Idiosyncratic hazards of outer Sydney roads

I’ve had my fair share of different road types, and I feel that there is something unique about the sleepier, but nonetheless dangerous roads of the outer Sydney regions (in this instance typically the north western area).  Here is a land of the unscrutinized soccer mum, the 7-aerial ute, all with what I would consider fairly low police involvement. Here’s a breakdown (no pun intended) of the biggest offenders to driving sensibilities.

Potholes and cracked roads

Driving around these areas is a bit of an adventure and the tarmac quality seems to share that view. Despite the distance to the CBD is about forty minutes on a good day, you would be lucky to count the potholes needed to be avoided on both hands. Allergic to rain, the roads are just itching to turn into a cement archipelago. Maybe a veiled attempt at stifling immigration and modernization?

The seven-aerialed ute

A bogan specialty, this baby can pick up not only UHF and FM but probably THF, VHF, ultrasonic, supersonic, sonicator, catatonic and ‘rooband. With the amount of energy needed to maintain this mobile mobile tower it’s only expected that the driver needs to drive really really fast to keep the batteries charged. The dazzling array of 4wd enthusiast, Parklea market-purchased hilarious stickers and playboy mudflaps are actually a carefully arranged pattern designed to enhance radio signals, as is the liberal use of metal plating for foot ramps on areas no foot would ever touch.

The Grey Bikers

Outer Sydney combines sunny elements with boomer disposition, leading to a rather interesting by-product. The 50 year old bikers, like so much flotsam, somehow simultaneously suffer the same midlife crisis and join up in large posses of kawasakis et al. “Real” bikies are actually quite rare, probably due to a leather shortage brought about by these aging rebels without a cause(due to their scrupulous pension saving). Still, beats having a gazebo I guess.

The Peloton of Pain

Freakish sub-humanoids in Sunday mornings don themselves in lycra unimaginable and congregate in order to stifle the mobility of normal, road-tax-paying motorists while conveniently forgetting laws such as their locomotion cannot be next to another while travelling. Their form of communication? Shouting. My parents live, as I would say everyone does, next to a road and their main complaint is hearing the noisy banter every Sunday by these leotarded noise makers.

The Horse Float

Ahhh the horse float. Probably the most outwardly evil hazard on this list. Horse floats are in every way designed to make your driving experience a frustrating one via a bevvy of insufferable behaviours. Firstly horse floats are slow both in top speed and acceleration. Horses are apparently not use to high speeds, nor secure in the $20 000 float that they travel in, so expect a 0-50 acceleration time of about 3-4 hours, more if there are curves in the road, and more if the speed limit hovers below the 80 mark. Secondly, their lumbering mass makes them tricky to overtake, which has the added difficulty of being difficult to look past. The possibility of overtaking is further reduced by the third and most crucial issue- the driver’s attitude. Rather than risk what we, humble non-equistri-destined humanity endures and ignores all of the time, the horse float driver knows that to stay in the middle of the road is to live, and to stick to lanes is both dangerous and unimaginative. Whenever I come across a horse float I always consider this is what the driver is saying:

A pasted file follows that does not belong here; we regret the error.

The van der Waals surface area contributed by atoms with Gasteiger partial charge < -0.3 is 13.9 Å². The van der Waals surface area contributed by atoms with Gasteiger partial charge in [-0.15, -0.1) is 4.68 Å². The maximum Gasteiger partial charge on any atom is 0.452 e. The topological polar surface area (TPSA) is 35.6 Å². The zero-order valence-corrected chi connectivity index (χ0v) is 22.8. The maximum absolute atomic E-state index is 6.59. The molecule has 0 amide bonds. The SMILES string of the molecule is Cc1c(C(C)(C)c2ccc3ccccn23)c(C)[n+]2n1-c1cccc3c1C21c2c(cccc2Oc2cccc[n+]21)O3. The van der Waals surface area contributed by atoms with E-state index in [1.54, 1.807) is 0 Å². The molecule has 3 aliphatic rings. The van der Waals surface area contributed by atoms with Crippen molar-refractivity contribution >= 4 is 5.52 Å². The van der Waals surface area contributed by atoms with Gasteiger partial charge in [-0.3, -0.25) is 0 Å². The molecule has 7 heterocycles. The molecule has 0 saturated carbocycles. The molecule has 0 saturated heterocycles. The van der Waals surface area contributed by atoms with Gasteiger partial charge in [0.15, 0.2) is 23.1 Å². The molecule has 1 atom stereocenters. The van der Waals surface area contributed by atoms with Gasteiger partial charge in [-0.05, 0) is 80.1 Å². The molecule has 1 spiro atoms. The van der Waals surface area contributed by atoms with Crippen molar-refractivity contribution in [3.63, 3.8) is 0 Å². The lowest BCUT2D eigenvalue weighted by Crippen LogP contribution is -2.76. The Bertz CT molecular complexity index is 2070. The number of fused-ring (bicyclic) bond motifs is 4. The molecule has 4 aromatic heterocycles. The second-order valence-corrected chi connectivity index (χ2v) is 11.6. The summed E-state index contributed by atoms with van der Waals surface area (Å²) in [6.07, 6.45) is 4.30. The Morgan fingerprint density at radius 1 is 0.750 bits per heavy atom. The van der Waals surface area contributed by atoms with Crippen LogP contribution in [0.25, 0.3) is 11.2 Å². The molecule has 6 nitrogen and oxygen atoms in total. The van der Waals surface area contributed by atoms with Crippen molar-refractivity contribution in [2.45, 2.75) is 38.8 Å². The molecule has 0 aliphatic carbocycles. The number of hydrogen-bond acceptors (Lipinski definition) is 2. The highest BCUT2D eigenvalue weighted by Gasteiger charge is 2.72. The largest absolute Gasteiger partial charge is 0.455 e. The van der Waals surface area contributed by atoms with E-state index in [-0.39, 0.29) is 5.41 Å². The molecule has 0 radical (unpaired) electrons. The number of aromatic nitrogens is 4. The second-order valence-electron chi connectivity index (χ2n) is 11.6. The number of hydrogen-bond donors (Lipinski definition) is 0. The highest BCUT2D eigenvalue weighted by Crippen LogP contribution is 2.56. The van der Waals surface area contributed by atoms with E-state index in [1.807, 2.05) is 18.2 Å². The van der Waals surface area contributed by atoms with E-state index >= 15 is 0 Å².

“The float of destiny is here, dear mortals, look upon ye mighty and despair! The horse must be safe against the terrors of the hard shoulder and the benighted landscape that exists in the singular lane! No, it is through the administration of plurality that this equine transport be guided! And ho dear passenger, a great procession is behind us, eager to glimpse at the horseflesh within! What, there is a spot to pull over and let them pass? But why? For them to ignore its greatness? For we to risk delving into the abyss? For Buttercup to feel all giddy on the dirt? No, no it’s not like we’re going that slowly anyway; it’s not like we’re a semi-trailer.”


~ by freeze43 on July 4, 2011.

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